Alas, I was not overly impressed by the short film, which I felt was rather thin on content and thus too long by half. It's the only time I can recall feeling dissapointed by Gaiman's usually flawless storytelling abilities! So two stars for the short, five stars for the Aladdin reading extra (and it's whopping in size: almost an HOUR)."
Extras might outshine the movie
JTHeyman | Somewhere in the multiverse | 12/14/2004
(4 out of 5 stars)
"The end of this review will contain a bit of a spoiler for the title film of this DVD. I liked it but, truthfully, it was the inclusion of "Live at the Aladdin" on this DVD that sold me on this DVD. Gaiman is a master storyteller in many media, and his "A Short Film about John Bolton" is impressive for a first-time director, but one area in which he excels is reading/telling his own stories to an audience. I must admit that I was enraptured by the telling of various tales in Gaiman's own voice. "Live at the Aladdin" ALONE is worth the price of the DVD, which is why I think the extras might outshine the title movie.
And now the SPOILER for those who want to know what the movie itself is like (stop reading if you don't want to know): If you can imagine the story "Pickman's Model" (by H.P. Lovecraft) combined with "The Blair Witch Project" and "This Is Spinal Tap", as envisioned by Neil Gaiman, then you will recognize almost everything in this movie. It was a bit distracting, but still done well."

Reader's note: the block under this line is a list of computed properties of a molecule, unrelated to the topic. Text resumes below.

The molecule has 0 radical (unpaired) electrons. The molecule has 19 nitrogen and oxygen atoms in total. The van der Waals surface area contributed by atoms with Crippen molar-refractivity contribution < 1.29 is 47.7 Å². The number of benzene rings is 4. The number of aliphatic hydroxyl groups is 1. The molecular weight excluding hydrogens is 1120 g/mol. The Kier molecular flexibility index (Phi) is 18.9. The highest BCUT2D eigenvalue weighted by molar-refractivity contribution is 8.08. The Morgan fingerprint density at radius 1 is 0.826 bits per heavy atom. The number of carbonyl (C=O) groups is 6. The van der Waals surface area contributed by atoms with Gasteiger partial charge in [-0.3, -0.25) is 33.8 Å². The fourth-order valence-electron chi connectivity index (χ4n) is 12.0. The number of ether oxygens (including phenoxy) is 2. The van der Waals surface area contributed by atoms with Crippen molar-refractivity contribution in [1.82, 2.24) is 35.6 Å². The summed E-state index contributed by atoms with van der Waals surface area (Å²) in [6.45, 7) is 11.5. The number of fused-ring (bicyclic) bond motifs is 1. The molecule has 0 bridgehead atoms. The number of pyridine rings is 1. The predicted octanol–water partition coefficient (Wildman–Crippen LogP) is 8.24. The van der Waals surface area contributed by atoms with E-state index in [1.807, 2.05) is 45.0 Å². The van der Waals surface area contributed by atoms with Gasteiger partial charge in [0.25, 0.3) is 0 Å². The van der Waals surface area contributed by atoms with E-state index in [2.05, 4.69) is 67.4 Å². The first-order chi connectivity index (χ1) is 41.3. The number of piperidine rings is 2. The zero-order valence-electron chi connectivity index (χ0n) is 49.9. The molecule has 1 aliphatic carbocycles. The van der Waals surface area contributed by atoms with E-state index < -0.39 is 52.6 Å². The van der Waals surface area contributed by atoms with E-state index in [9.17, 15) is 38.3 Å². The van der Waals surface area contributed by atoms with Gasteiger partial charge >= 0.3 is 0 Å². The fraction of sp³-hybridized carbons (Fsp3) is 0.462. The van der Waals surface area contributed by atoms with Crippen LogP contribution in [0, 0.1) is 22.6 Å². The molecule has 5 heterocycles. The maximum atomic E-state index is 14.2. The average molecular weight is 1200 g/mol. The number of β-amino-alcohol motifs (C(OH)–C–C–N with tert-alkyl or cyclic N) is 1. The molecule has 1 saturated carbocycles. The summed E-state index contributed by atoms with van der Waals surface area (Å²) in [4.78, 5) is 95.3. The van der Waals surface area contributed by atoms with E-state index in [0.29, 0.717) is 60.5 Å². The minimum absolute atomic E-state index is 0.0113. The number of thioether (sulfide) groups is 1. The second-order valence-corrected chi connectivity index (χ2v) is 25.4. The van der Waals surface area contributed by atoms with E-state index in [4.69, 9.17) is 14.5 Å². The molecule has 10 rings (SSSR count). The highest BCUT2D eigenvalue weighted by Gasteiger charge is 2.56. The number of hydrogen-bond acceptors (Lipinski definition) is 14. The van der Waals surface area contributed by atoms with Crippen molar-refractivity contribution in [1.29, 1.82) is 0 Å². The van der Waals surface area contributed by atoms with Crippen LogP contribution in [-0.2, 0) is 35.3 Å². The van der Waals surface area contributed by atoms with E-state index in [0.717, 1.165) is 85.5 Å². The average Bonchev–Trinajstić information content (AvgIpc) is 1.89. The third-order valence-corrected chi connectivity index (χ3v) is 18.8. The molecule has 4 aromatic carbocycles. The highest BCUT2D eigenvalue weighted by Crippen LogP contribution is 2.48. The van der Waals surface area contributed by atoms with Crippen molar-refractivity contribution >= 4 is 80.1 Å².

A short film indeed...with lots of extras
Richard Stoehr | Bremerton, WA USA | 08/02/2006
(4 out of 5 stars)
"This little film of Neil Gaiman's is a pleasant surprise. I went into it expecting a quick documentary feature about one of my favorite artists (John Bolton) made by one of my favorite writers (Gaiman), something that could be provide insight into their past collaborations, if nothing else. What the film actually is becomes something quite a bit stranger. Quite...other. And also quite enjoyable.
As advertised (the title gives it away) the film itself is very short -- only about 25 minutes in length. It's a quick, satisfying little jaunt and taken by itself might be worth the price of the DVD alone. However, it's not alone -- it's got friends.
Specifically, it's got about 2 hours of extra features, tailor-made for the most rabid Neil Gaiman fan. The longest extra feature is actually three times as long as the short film, a video made of Neil Gaiman's appearance in Portland, Oregon on 'The Last Tour' for the Comic Book Legal Defense Fund. In just under 90 minutes, Gaiman does several excellent readings from his work and answers questions for an eager audience. His 'scientific experiment' on the effects of alcohol on writing is especially good, far better performed than read on a page. Also included in the DVD extras are a short interview with Gaiman about the film, an audio commentary track for the film itself, some 'biographies' of people in the film, a photo gallery of John Bolton's work, and a message from Neil about the CBLDF.
All in all, the film and the extras make for a pretty full evening's entertainment...as long as you're a Neil Gaiman fan. Despite the title, the DVD is much more about Gaiman than it is about John Bolton. But for a Gaiman fan, it's all worth watching."